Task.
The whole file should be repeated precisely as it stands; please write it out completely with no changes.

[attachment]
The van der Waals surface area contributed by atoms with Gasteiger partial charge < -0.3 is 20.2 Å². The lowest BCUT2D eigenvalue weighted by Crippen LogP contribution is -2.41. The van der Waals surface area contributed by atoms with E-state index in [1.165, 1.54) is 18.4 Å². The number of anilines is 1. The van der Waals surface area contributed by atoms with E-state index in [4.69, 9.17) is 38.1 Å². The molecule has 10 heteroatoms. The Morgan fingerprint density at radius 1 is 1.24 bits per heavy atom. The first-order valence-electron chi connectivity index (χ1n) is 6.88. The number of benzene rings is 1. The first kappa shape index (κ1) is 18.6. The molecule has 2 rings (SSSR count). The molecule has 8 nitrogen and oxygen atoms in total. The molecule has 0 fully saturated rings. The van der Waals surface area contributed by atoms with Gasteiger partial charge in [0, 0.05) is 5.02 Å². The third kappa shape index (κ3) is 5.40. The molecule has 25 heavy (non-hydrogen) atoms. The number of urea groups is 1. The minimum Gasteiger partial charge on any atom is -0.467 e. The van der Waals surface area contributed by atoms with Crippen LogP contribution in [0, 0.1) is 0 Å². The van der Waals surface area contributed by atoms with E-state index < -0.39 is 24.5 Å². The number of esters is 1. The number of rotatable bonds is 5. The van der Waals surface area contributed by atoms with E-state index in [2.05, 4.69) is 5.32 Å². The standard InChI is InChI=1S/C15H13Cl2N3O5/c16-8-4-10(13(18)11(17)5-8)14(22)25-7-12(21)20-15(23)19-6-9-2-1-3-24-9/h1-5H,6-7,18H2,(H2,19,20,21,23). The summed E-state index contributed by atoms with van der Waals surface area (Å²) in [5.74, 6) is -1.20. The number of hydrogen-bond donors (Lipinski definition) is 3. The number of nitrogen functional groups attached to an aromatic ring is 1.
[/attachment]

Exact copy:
The van der Waals surface area contributed by atoms with Gasteiger partial charge < -0.3 is 20.2 Å². The lowest BCUT2D eigenvalue weighted by Crippen LogP contribution is -2.41. The van der Waals surface area contributed by atoms with E-state index in [1.165, 1.54) is 18.4 Å². The number of anilines is 1. The van der Waals surface area contributed by atoms with E-state index in [4.69, 9.17) is 38.1 Å². The molecule has 10 heteroatoms. The Morgan fingerprint density at radius 1 is 1.24 bits per heavy atom. The first-order valence-electron chi connectivity index (χ1n) is 6.88. The number of benzene rings is 1. The first kappa shape index (κ1) is 18.6. The molecule has 2 rings (SSSR count). The molecule has 8 nitrogen and oxygen atoms in total. The molecule has 0 fully saturated rings. The van der Waals surface area contributed by atoms with Gasteiger partial charge in [0, 0.05) is 5.02 Å². The third kappa shape index (κ3) is 5.40. The molecule has 25 heavy (non-hydrogen) atoms. The number of urea groups is 1. The minimum Gasteiger partial charge on any atom is -0.467 e. The van der Waals surface area contributed by atoms with Crippen LogP contribution in [0, 0.1) is 0 Å². The van der Waals surface area contributed by atoms with E-state index < -0.39 is 24.5 Å². The number of esters is 1. The number of rotatable bonds is 5. The van der Waals surface area contributed by atoms with E-state index in [2.05, 4.69) is 5.32 Å². The standard InChI is InChI=1S/C15H13Cl2N3O5/c16-8-4-10(13(18)11(17)5-8)14(22)25-7-12(21)20-15(23)19-6-9-2-1-3-24-9/h1-5H,6-7,18H2,(H2,19,20,21,23). The summed E-state index contributed by atoms with van der Waals surface area (Å²) in [5.74, 6) is -1.20. The number of hydrogen-bond donors (Lipinski definition) is 3. The number of nitrogen functional groups attached to an aromatic ring is 1.